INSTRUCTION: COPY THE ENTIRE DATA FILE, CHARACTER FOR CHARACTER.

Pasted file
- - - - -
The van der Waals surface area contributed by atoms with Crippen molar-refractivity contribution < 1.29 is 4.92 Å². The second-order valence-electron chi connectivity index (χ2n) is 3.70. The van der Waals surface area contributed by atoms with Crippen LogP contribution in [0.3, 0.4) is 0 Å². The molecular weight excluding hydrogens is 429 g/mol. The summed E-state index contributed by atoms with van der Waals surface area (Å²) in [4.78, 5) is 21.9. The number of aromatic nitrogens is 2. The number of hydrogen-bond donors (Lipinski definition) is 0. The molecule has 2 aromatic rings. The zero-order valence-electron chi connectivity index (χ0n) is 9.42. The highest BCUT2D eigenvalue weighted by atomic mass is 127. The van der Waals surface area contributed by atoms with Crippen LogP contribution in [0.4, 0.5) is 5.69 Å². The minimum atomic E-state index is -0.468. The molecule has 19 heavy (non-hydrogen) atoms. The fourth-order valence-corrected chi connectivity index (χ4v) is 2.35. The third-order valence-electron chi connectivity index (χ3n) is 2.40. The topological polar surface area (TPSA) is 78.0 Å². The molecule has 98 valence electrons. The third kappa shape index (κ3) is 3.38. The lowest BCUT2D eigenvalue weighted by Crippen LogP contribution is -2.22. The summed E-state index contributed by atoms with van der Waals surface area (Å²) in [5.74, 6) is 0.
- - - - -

The van der Waals surface area contributed by atoms with Crippen molar-refractivity contribution < 1.29 is 4.92 Å². The second-order valence-electron chi connectivity index (χ2n) is 3.70. The van der Waals surface area contributed by atoms with Crippen LogP contribution in [0.3, 0.4) is 0 Å². The molecular weight excluding hydrogens is 429 g/mol. The summed E-state index contributed by atoms with van der Waals surface area (Å²) in [4.78, 5) is 21.9. The number of aromatic nitrogens is 2. The number of hydrogen-bond donors (Lipinski definition) is 0. The molecule has 2 aromatic rings. The zero-order valence-electron chi connectivity index (χ0n) is 9.42. The highest BCUT2D eigenvalue weighted by atomic mass is 127. The van der Waals surface area contributed by atoms with Crippen LogP contribution in [0.4, 0.5) is 5.69 Å². The minimum atomic E-state index is -0.468. The molecule has 19 heavy (non-hydrogen) atoms. The fourth-order valence-corrected chi connectivity index (χ4v) is 2.35. The third-order valence-electron chi connectivity index (χ3n) is 2.40. The topological polar surface area (TPSA) is 78.0 Å². The molecule has 98 valence electrons. The third kappa shape index (κ3) is 3.38. The lowest BCUT2D eigenvalue weighted by Crippen LogP contribution is -2.22. The summed E-state index contributed by atoms with van der Waals surface area (Å²) in [5.74, 6) is 0.